Open Questioning Skills for Remote Leaders and Projects

Most leaders understand how open questions get better information than closed questions. We also think we're pretty good at asking them on virtual meetings and webinars. We're wrong.

 Closed questions, as a reminder, are those that allow for a one word or short answer. (You get me?) They are not evil, they just don't really give you a lot of information. Especially in the vacuum of cyberspace.

Open questions require not only a longer answer, but tend to give you a lot more insight into what the person is actually thinking (so what do you think of this piece so far? Does it resonate with you?).

Think about asking your kid, "did you brush your teeth?". The answer might be "yes" but it might really mean several things:

  • I brushed my teeth exactly as you asked, Dad
  • I got the toothbrush wet, took two swipes across the front two teeth, spit and quit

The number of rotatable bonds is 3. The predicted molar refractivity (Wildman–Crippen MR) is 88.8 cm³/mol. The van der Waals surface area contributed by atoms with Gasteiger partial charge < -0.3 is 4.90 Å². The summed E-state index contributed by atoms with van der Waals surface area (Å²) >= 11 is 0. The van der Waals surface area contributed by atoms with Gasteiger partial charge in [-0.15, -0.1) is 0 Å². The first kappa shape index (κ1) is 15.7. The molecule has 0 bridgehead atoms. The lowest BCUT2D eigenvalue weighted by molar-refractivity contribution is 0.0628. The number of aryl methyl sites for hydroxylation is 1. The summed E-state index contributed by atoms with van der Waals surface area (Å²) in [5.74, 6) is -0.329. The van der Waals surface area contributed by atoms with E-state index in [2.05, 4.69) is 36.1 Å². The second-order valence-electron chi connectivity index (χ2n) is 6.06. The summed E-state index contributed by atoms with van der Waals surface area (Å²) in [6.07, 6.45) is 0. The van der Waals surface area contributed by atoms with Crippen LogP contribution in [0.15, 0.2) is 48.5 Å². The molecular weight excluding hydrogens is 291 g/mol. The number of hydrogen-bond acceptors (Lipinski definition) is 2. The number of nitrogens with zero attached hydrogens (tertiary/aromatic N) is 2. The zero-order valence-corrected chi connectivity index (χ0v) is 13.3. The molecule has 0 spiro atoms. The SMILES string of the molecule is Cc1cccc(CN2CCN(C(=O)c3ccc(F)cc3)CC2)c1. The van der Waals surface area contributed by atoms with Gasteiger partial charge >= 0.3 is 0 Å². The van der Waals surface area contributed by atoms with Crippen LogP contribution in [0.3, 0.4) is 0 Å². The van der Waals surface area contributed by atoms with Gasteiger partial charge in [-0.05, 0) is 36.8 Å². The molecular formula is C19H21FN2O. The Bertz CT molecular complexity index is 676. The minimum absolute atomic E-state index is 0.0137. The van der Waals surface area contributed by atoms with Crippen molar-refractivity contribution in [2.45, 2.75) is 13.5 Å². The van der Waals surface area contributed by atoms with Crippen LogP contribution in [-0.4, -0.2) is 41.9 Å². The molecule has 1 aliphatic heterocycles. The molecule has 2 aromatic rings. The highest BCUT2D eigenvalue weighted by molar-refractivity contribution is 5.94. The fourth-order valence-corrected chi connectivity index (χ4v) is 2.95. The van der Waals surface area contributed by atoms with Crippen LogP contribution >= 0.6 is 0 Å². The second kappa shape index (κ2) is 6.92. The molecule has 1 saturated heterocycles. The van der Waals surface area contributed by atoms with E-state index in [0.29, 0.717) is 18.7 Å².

• I was going to, but got distracted by the cat
  • No, but if I tell you I did I won't get in trouble

    Any parent foolish enough to accept that "yes" at face value deserves whatever dental bills are coming. We look the little tyke in the eye to see if they're lying to us. Are they squirming? Turning red? We rely on past behavior. Do they have a pattern of fibbing about this? We ask follow up questions like, "if I go check your toothbrush, will it be wet?"

    Now, our remote teammates are not four year-olds. Yet, we don't always get proactive, forthright, precise answers to our closed questions. Let's take an all too common example.

    You ask your team on a conference call, "does everyone understand what I've just told you?" or more generically, "does anyone have any questions?" You get some a couple of muted "yesses" and a lot of silence. Since nobody said anything, and they are all smart, honorable people, it's safe to assume that they understand and don't have any questions. Right?

    Wrong. You know better. Those yesses (or more precisely the lack of aggressive "nos") could mean any number of things in the real world:

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